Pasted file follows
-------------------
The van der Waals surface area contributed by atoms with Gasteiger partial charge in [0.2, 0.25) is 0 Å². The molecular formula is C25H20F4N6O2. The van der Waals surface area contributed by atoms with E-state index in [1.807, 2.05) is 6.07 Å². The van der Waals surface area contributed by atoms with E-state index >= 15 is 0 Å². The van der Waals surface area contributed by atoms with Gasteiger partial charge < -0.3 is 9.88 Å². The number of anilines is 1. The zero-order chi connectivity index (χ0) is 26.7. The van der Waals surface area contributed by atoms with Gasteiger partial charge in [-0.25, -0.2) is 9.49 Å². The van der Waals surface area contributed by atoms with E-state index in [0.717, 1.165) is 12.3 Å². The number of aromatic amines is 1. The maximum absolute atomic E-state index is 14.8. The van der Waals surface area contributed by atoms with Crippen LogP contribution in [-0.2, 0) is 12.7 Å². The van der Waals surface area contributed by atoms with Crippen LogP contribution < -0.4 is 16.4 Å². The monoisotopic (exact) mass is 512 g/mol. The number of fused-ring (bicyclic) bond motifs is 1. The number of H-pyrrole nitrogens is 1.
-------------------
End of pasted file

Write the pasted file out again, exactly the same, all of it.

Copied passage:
The van der Waals surface area contributed by atoms with Gasteiger partial charge in [0.2, 0.25) is 0 Å². The molecular formula is C25H20F4N6O2. The van der Waals surface area contributed by atoms with E-state index in [1.807, 2.05) is 6.07 Å². The van der Waals surface area contributed by atoms with E-state index >= 15 is 0 Å². The van der Waals surface area contributed by atoms with Gasteiger partial charge < -0.3 is 9.88 Å². The number of anilines is 1. The zero-order chi connectivity index (χ0) is 26.7. The van der Waals surface area contributed by atoms with Gasteiger partial charge in [-0.25, -0.2) is 9.49 Å². The van der Waals surface area contributed by atoms with E-state index in [0.717, 1.165) is 12.3 Å². The number of aromatic amines is 1. The maximum absolute atomic E-state index is 14.8. The van der Waals surface area contributed by atoms with Crippen LogP contribution in [-0.2, 0) is 12.7 Å². The van der Waals surface area contributed by atoms with Crippen LogP contribution < -0.4 is 16.4 Å². The monoisotopic (exact) mass is 512 g/mol. The number of fused-ring (bicyclic) bond motifs is 1. The number of H-pyrrole nitrogens is 1.